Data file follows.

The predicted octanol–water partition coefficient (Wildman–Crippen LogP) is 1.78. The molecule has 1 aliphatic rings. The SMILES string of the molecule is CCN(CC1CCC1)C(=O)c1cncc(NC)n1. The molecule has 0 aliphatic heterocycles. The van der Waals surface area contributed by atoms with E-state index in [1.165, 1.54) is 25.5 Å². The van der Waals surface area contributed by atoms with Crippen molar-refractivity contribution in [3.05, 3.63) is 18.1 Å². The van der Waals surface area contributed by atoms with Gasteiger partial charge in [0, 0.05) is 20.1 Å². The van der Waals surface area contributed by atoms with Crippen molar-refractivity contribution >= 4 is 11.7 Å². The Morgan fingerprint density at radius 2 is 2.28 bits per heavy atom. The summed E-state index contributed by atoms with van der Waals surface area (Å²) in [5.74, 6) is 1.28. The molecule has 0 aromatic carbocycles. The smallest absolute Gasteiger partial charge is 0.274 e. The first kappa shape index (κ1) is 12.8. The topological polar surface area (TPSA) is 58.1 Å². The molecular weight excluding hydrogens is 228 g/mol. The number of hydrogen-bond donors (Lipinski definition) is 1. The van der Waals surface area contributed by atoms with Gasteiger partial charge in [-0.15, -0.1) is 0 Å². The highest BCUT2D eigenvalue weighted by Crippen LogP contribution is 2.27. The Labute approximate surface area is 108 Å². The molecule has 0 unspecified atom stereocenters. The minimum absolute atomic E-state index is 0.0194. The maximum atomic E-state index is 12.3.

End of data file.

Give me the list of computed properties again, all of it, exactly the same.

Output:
The predicted octanol–water partition coefficient (Wildman–Crippen LogP) is 1.78. The molecule has 1 aliphatic rings. The SMILES string of the molecule is CCN(CC1CCC1)C(=O)c1cncc(NC)n1. The molecule has 0 aliphatic heterocycles. The van der Waals surface area contributed by atoms with E-state index in [1.165, 1.54) is 25.5 Å². The van der Waals surface area contributed by atoms with Crippen molar-refractivity contribution in [3.05, 3.63) is 18.1 Å². The van der Waals surface area contributed by atoms with Gasteiger partial charge in [0, 0.05) is 20.1 Å². The van der Waals surface area contributed by atoms with Crippen molar-refractivity contribution >= 4 is 11.7 Å². The Morgan fingerprint density at radius 2 is 2.28 bits per heavy atom. The summed E-state index contributed by atoms with van der Waals surface area (Å²) in [5.74, 6) is 1.28. The molecule has 0 aromatic carbocycles. The smallest absolute Gasteiger partial charge is 0.274 e. The first kappa shape index (κ1) is 12.8. The topological polar surface area (TPSA) is 58.1 Å². The molecular weight excluding hydrogens is 228 g/mol. The number of hydrogen-bond donors (Lipinski definition) is 1. The van der Waals surface area contributed by atoms with Gasteiger partial charge in [-0.15, -0.1) is 0 Å². The highest BCUT2D eigenvalue weighted by Crippen LogP contribution is 2.27. The Labute approximate surface area is 108 Å². The molecule has 0 unspecified atom stereocenters. The minimum absolute atomic E-state index is 0.0194. The maximum atomic E-state index is 12.3.